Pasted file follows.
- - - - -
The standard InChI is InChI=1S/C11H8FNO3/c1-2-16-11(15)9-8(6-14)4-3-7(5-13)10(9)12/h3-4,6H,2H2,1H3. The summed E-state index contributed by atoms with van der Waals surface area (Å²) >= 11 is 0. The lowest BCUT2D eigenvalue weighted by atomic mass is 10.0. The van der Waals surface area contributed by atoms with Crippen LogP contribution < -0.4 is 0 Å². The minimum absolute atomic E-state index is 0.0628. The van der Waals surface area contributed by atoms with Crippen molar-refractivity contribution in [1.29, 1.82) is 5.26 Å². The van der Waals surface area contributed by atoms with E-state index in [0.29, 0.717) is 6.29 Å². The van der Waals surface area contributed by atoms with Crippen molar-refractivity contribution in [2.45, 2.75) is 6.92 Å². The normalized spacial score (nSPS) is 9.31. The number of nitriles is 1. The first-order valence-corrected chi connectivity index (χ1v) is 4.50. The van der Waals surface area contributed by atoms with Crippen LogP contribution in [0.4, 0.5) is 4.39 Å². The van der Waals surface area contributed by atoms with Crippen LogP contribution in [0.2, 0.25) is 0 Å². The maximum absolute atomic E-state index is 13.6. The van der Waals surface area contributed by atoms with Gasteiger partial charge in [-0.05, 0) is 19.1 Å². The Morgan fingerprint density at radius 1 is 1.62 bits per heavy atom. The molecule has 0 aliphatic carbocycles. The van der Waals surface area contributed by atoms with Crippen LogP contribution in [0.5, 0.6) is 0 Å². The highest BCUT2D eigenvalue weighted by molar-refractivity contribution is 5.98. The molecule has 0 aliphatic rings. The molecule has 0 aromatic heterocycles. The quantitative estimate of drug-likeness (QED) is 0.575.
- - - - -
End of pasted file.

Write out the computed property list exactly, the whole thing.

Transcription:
The standard InChI is InChI=1S/C11H8FNO3/c1-2-16-11(15)9-8(6-14)4-3-7(5-13)10(9)12/h3-4,6H,2H2,1H3. The summed E-state index contributed by atoms with van der Waals surface area (Å²) >= 11 is 0. The lowest BCUT2D eigenvalue weighted by atomic mass is 10.0. The van der Waals surface area contributed by atoms with Crippen LogP contribution < -0.4 is 0 Å². The minimum absolute atomic E-state index is 0.0628. The van der Waals surface area contributed by atoms with Crippen molar-refractivity contribution in [1.29, 1.82) is 5.26 Å². The van der Waals surface area contributed by atoms with E-state index in [0.29, 0.717) is 6.29 Å². The van der Waals surface area contributed by atoms with Crippen molar-refractivity contribution in [2.45, 2.75) is 6.92 Å². The normalized spacial score (nSPS) is 9.31. The number of nitriles is 1. The first-order valence-corrected chi connectivity index (χ1v) is 4.50. The van der Waals surface area contributed by atoms with Crippen LogP contribution in [0.4, 0.5) is 4.39 Å². The van der Waals surface area contributed by atoms with Crippen LogP contribution in [0.2, 0.25) is 0 Å². The maximum absolute atomic E-state index is 13.6. The van der Waals surface area contributed by atoms with Gasteiger partial charge in [-0.05, 0) is 19.1 Å². The Morgan fingerprint density at radius 1 is 1.62 bits per heavy atom. The molecule has 0 aliphatic carbocycles. The van der Waals surface area contributed by atoms with Crippen LogP contribution in [0.5, 0.6) is 0 Å². The highest BCUT2D eigenvalue weighted by molar-refractivity contribution is 5.98. The molecule has 0 aliphatic rings. The molecule has 0 aromatic heterocycles. The quantitative estimate of drug-likeness (QED) is 0.575.